respected, listened and valued.... learning and participation is a right of
everyone, not a privilege to a few, and, I believe, we have embraced this
principle. (Katrina)
I feel that my participation is being valued... (Jodie)
In this research, the claims above also show how the philosophy
underpinning our shared vision permeated our positioning as research
subjects in this study. The work presented in this paper served as space for us
to be heard and act as agents of our learning in this collaborative experience
through narrative inquiry (Webb et al., 2004). Moreover, our shared values
and beliefs allowed us to step up to the next tier in the ‘SKRIPT’ framework
as we negotiated and reshaped our academic identities as well as strengthen
our relationships within an online environment:
ECPE research team is a community of practice that is allowing me to shape
and reshape my personal and professional identities as I make meaning
through this remote collaborative research process... The online platform was
allowing me to get to know my new colleagues and build stronger
relationships with them (Katia)
In this way, over the past months... we have been able to forge new ties as a
whole team... as well as creating strong bonds with like-minded individuals...
and are gradually building a strong sense of identity as the ECPE research
team (Mireille)
Identity and Relationships are at the core of the pyramid as we conclude that
these were central to the effective functioning of remote collaborative
research work. Our narrative inquiry revealed that our trust and shared
values allowed us to be vulnerable to give attention to the construction of
our academic and gender identities and also the identity of our team. By
constructing our identities through interactions with others, we gradually
developed the courage skills needed to be able to fine-tune the challenges we
come across and strengthen our bonds as we make meaning out of this
experience. Further, our experience of the distinguished hybrid process
between the concepts of identity and relationships opened the door to the top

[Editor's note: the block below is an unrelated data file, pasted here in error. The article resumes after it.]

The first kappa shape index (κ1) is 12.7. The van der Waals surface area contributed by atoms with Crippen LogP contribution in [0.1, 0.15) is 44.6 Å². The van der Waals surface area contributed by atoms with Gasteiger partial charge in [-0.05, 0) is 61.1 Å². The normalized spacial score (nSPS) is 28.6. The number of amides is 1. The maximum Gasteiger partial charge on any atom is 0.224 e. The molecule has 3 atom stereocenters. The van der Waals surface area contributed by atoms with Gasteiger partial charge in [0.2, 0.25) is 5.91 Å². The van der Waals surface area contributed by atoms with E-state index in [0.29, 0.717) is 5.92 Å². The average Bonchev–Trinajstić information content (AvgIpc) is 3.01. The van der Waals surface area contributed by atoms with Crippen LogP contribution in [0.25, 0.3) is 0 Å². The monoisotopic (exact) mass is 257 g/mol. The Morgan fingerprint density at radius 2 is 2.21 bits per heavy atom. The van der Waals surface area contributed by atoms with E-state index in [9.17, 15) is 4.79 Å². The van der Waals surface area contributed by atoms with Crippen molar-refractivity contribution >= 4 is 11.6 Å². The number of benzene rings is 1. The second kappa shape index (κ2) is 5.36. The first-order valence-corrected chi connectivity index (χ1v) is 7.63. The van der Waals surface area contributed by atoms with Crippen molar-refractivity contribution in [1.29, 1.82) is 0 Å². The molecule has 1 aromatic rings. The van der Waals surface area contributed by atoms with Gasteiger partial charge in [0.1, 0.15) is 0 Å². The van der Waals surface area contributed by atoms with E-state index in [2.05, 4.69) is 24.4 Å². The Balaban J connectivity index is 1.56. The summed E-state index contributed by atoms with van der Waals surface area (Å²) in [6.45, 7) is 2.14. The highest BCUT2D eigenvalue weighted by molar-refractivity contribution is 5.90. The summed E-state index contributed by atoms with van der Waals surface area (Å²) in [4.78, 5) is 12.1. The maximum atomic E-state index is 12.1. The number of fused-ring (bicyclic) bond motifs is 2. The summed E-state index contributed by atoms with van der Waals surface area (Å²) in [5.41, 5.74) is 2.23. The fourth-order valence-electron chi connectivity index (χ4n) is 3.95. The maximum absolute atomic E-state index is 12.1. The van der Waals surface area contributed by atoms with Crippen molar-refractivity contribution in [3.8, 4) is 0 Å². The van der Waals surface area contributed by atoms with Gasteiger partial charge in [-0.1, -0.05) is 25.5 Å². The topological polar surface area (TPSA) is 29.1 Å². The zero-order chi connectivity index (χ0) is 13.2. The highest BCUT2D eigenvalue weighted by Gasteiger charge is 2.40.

two tiers of the ‘SKRIPT’ pyramid framework - the view to our future of
advancing knowledge and skill acquisition through collaborative research
supported by online tools. This interpretation is grounded in our claims as
our stories unfolded and portrayed the first four tiers of the ‘SKRIPT’
framework as the building blocks to the enhancement of our Knowledge and
I have learnt a lot about the background of my colleagues as well as where
their expertise lies. I also became aware of research and documents published
which are relevant to the areas that we are researching (Keira)
Working collaboratively will be key in helping me to find time to dedicate to
writing and research, for the team and for myself (Jodie)
There were several instances during the meetings which took me back to
envisioning all of us moving from our actual zone of development to the zone
of proximal development to advance our learning (e.g., while asking
questions, discussing and then collectively finding possible solutions and
taking decisions to next steps) (Katia)
Our collaborative research group and the project, is providing me and the
other members, with continuous learning opportunities to keep on learning
and meet the challenges of change (Katrina)
So yes I have learnt and I always want to keep on learning (Rebecca)
It was also interesting to explore that an attempt to integrate the aspect of
team building to enhance interpersonal skills (Parker & Hackett, 2012) was
mentioned and given importance:
... also has not stopped us from meeting up for a coffee or a lunch at times,
though these are kept to the minimum right now (Mireille)
One way which I found useful to help me socialise and “talk shop” with my
colleagues was to join them online on Friday to watch musicals (Jade)
This sub-section has shown how we are, all of us, females, colleagues,
academics, facilitators, researchers, learners, leaders and writers trying to find
the meaning of the scenes within our experience of online collaborative
research. In this paper, we discovered, shared and explained the ‘SKRIPT’
framework, but our scripts are not fully written. So, we must stick together -
as best team players do - to sustain our journey of trust, shared philosophy,
reshaping and negotiating our identities and harvesting our relationships, as
our advancement of knowledge and skills begets new knowledge:
May we all remember the founding of ECPE research team at the University
of Malta as the COVID-19 challenge that blossomed into an opportunity for